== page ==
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Revitalization efforts center on new stadium at Benedict

August 31, 2007

Posted on Fri, Aug. 31, 2007

Revitalization efforts center on new stadium at Benedict


Benedict's new Charlie W. Johnson Stadium on Two Notch Road isn't just for football.

It's the linchpin in a long-term plan to revitalize a community.

"The professionals who have their offices around the stadium tell me they see this as very, very positive because it is bringing people, activities and action to the area," Jabari Simama, Benedict's vice president for Community Development, said. "Part of economic development is creating safe and secure communities and neighborhoods. All this activity there is good."

In recent years, a revitalization fire has been ignited under this once-blighted part of the city. Benedict College has been a primary mover and shaker. Consider:

• Benedict College's announcement that a developer will build a $5 million hotel on Two Notch Road. The school also announced a desire to develop academic course work related to the hospitality industry and has a business incubator across from the stadium.

• The Shoppes at Read Street -a $12 million to $15 million development that will include medical offices, a sit-down family restaurant and retail space

• The recent completion of the city's $10.5 million streetscaping of Two Notch Road

• A city-approved redevelopment plan that aims to transform more than 1,000 blighted acres in the city between Five Points and Forest Acres, including the area around Benedict

Simama said he is working to find a development partner for The Shoppes at Read Street. He expects development to take between one and two years to accomplish.

As the $13 million stadium develops a business in concerts and other types of non-football events, it will create jobs with the vendors and businesses that spring up around the stadium.

This weekend's Palmetto Capitol City Classic, the first classic to be held in the new stadium, sets out to create new Tiger football fans and fill the 11,000-seat stadium.

Benedict athletic director Willie Washington said the aim is to create a festival environment that will attract a variety of people. Some of them, he said, may become regular Benedict football fans after attending the festival.

Willie Jeffries, executive director of the classic, said he hopes to see 15,000 to 20,000 people on the grounds.

Past classics have been held at USC's Williams-Brice Stadium against rival teams like S.C. State University. Some of those games drew an average of 40,000 people.

Last year, attendance at Benedict games in Charlie W. Johnson Stadium averaged 5,600-6,000, Washington said. Construction delays caused the college to forgo holding its opening game in the new stadium.

This year, the stadium is ready for the opening game, complete with a state-of-the-art artificial playing surface like those used by some NFL teams. Last-minute preparations will mean parking and tailgating spots for thousands of people, officials said.

A perennial problem for the classic's planners has been the number of people who join in the tailgating and partying on the perimeter of the event without going to the game or contributing to the cost of the event. This year, the entire Benedict stadium property will be fenced. Anyone wishing to get inside will have to pay a $10 admission fee.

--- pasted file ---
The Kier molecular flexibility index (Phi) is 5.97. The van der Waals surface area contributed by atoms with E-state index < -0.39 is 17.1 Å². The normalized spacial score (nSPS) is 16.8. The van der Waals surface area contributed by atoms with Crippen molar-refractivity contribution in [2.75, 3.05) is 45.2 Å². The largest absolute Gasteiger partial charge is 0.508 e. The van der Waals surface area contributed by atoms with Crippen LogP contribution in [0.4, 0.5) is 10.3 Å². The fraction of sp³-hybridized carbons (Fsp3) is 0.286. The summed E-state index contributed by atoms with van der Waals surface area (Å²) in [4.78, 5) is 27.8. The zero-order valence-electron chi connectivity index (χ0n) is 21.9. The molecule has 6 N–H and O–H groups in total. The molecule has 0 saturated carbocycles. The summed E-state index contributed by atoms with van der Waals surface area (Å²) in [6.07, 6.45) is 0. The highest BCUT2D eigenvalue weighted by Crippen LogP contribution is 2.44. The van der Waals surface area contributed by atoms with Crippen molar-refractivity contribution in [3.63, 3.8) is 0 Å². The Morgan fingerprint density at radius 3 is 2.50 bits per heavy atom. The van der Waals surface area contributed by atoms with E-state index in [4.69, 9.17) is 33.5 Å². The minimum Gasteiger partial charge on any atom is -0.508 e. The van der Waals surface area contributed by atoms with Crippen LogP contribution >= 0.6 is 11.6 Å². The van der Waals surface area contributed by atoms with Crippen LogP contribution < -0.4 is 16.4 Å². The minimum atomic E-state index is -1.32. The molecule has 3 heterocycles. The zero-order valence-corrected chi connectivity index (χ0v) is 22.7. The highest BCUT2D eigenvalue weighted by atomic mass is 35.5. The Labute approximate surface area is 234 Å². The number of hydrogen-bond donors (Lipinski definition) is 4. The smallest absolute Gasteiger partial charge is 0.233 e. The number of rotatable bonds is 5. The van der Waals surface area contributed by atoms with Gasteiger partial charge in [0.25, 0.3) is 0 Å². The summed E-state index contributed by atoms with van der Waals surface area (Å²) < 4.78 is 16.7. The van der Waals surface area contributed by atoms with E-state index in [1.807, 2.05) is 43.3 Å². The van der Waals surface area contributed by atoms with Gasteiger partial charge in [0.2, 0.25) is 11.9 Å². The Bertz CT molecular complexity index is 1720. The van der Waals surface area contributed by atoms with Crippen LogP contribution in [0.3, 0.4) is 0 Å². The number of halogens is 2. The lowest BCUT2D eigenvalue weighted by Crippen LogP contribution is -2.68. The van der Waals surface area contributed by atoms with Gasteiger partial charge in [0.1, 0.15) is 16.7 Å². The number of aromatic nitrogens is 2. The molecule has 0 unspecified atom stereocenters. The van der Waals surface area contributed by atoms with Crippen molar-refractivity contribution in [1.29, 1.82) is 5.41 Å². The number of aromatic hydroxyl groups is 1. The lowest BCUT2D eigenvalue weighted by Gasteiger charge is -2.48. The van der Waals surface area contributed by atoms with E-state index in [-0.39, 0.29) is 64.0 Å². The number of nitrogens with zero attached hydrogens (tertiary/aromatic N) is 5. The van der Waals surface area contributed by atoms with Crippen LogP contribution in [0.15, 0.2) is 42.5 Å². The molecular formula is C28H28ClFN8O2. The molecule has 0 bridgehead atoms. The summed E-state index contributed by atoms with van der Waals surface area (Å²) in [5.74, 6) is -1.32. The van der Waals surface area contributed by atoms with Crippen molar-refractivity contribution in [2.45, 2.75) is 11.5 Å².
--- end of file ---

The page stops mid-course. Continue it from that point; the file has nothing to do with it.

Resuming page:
Game tickets can be purchased for $10 to $20, Jeffries said.

Washington said the college is doing everything it can to ensure game-day events don't disrupt the surrounding neighborhoods. The college even has committed to gathering any trash from the neighborhoods that is generated because of the classic.

Today, pre-game events include a blood drive on campus, a jazz concert and a golf tournament.

Reach Hammond at (803) 771-8474.



Benedict College is erecting fenc-ing around the stadium site and charging $10 per car or per walk-on person to get into the venue.

The $10 tickets can be bought at the Benedict College Welcome Cen-ter at Taylor and Waverly streets or at the Business Development Center across Two Notch Road from the stadium.

Game-day tickets are marked with the approach for different classes of tickets. Entrances will be from Edgewood, Two Notch and Pinehurst streets.


3rd Annual Garnell McDonald Memorial Golf Tournament

8 a.m., Northwoods Golf Club

Shotgun start

Red Cross Blood Challenge, sponsored by the Benedict College Booster Club

11 a.m., Swinton Campus Center

Jazz in the Capital City, sponsored by KISS 98.5 FM, The Jazz Cafe and GEG Entertainment

Featuring Ken Ford and special guest

State Museum

Doors open at 7 p.m.


Vendor Village and Tailgate Party, barbecue cook-off

9 a.m.-3 p.m., Charlie W. Johnson Stadium

Pre-game stage show

9 a.m.-10:15 a.m., Charlie W. Johnson Stadium, practice field

S.C. high school band challenge

12 p.m., Charlie W. Johnson Sta-dium

6th Annual Palmetto Capital City Classic

Benedict College vs. Livingstone College

Special half-time show

3:30 p.m. kickoff, Charlie W. Johnson Stadium

Drumline competition sponsored by Dream Helpers Network

Charlie W. Johnson Stadium, immediately after game

Old School Party, sponsored by Allen Love / Black Tie Network

9 p.m., Radisson hotel, 2100 Bush River Road


Labor Day Gospel Grand Finale, featuring Luther Barnes and Rev. F. C. Barnes.

5 p.m., Bethlehem Baptist Church Family Life Center, 1037 Eastman St., Columbia

For more information, call the Palmetto Capital City Classic Head-quarters (United Black Fund Build-ing)

2219 C Two Notch Road, Co-lumbia, SC 29204

(803) 758-5946

Source: The State Newspaper

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